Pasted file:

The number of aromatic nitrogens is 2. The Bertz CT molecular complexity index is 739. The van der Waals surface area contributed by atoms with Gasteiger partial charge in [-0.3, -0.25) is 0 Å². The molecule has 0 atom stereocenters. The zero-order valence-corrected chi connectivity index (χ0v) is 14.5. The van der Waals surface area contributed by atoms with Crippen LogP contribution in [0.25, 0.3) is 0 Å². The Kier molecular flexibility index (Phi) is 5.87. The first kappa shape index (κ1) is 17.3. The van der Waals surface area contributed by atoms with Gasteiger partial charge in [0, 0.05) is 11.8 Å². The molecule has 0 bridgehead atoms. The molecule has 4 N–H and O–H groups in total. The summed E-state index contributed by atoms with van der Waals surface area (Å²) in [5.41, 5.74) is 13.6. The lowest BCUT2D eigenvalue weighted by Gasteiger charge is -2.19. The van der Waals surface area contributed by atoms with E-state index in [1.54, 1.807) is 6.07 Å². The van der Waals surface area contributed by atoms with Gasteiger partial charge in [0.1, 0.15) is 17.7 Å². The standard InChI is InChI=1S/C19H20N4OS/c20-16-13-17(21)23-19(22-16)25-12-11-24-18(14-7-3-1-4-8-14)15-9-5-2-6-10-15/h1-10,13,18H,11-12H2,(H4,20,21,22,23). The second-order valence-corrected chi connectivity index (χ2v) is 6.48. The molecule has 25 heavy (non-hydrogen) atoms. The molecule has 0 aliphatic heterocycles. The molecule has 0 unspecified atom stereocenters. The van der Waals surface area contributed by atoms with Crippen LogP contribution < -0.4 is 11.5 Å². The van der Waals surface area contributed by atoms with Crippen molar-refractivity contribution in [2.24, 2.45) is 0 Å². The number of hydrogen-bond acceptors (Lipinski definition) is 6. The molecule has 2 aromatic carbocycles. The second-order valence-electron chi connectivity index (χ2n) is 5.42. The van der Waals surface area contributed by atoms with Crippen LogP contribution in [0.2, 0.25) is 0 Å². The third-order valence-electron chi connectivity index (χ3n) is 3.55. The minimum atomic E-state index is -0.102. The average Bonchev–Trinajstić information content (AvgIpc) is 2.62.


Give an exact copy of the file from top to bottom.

The number of aromatic nitrogens is 2. The Bertz CT molecular complexity index is 739. The van der Waals surface area contributed by atoms with Gasteiger partial charge in [-0.3, -0.25) is 0 Å². The molecule has 0 atom stereocenters. The zero-order valence-corrected chi connectivity index (χ0v) is 14.5. The van der Waals surface area contributed by atoms with Crippen LogP contribution in [0.25, 0.3) is 0 Å². The Kier molecular flexibility index (Phi) is 5.87. The first kappa shape index (κ1) is 17.3. The van der Waals surface area contributed by atoms with Gasteiger partial charge in [0, 0.05) is 11.8 Å². The molecule has 0 bridgehead atoms. The molecule has 4 N–H and O–H groups in total. The summed E-state index contributed by atoms with van der Waals surface area (Å²) in [5.41, 5.74) is 13.6. The lowest BCUT2D eigenvalue weighted by Gasteiger charge is -2.19. The van der Waals surface area contributed by atoms with E-state index in [1.54, 1.807) is 6.07 Å². The van der Waals surface area contributed by atoms with Gasteiger partial charge in [0.1, 0.15) is 17.7 Å². The standard InChI is InChI=1S/C19H20N4OS/c20-16-13-17(21)23-19(22-16)25-12-11-24-18(14-7-3-1-4-8-14)15-9-5-2-6-10-15/h1-10,13,18H,11-12H2,(H4,20,21,22,23). The second-order valence-corrected chi connectivity index (χ2v) is 6.48. The molecule has 25 heavy (non-hydrogen) atoms. The molecule has 0 aliphatic heterocycles. The molecule has 0 unspecified atom stereocenters. The van der Waals surface area contributed by atoms with Crippen LogP contribution < -0.4 is 11.5 Å². The van der Waals surface area contributed by atoms with Crippen molar-refractivity contribution in [2.24, 2.45) is 0 Å². The number of hydrogen-bond acceptors (Lipinski definition) is 6. The molecule has 2 aromatic carbocycles. The second-order valence-electron chi connectivity index (χ2n) is 5.42. The van der Waals surface area contributed by atoms with Crippen LogP contribution in [0.2, 0.25) is 0 Å². The third-order valence-electron chi connectivity index (χ3n) is 3.55. The minimum atomic E-state index is -0.102. The average Bonchev–Trinajstić information content (AvgIpc) is 2.62.